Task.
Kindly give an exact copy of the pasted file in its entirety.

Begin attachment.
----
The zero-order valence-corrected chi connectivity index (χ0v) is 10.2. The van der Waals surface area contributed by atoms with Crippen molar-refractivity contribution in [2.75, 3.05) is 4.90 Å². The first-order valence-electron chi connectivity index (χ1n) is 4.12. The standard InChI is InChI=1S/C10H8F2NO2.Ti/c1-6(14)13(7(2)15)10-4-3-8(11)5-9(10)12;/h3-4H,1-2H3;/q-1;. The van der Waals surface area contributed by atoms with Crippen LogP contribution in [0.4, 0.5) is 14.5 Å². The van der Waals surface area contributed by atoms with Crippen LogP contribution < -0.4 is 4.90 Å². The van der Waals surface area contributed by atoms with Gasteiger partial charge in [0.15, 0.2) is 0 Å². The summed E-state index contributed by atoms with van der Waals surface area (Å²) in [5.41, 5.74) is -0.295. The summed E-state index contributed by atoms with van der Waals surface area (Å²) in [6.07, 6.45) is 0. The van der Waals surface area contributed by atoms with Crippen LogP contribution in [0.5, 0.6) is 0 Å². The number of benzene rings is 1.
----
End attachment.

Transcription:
The zero-order valence-corrected chi connectivity index (χ0v) is 10.2. The van der Waals surface area contributed by atoms with Crippen molar-refractivity contribution in [2.75, 3.05) is 4.90 Å². The first-order valence-electron chi connectivity index (χ1n) is 4.12. The standard InChI is InChI=1S/C10H8F2NO2.Ti/c1-6(14)13(7(2)15)10-4-3-8(11)5-9(10)12;/h3-4H,1-2H3;/q-1;. The van der Waals surface area contributed by atoms with Crippen LogP contribution in [0.4, 0.5) is 14.5 Å². The van der Waals surface area contributed by atoms with Crippen LogP contribution < -0.4 is 4.90 Å². The van der Waals surface area contributed by atoms with Gasteiger partial charge in [0.15, 0.2) is 0 Å². The summed E-state index contributed by atoms with van der Waals surface area (Å²) in [5.41, 5.74) is -0.295. The summed E-state index contributed by atoms with van der Waals surface area (Å²) in [6.07, 6.45) is 0. The van der Waals surface area contributed by atoms with Crippen LogP contribution in [0.5, 0.6) is 0 Å². The number of benzene rings is 1.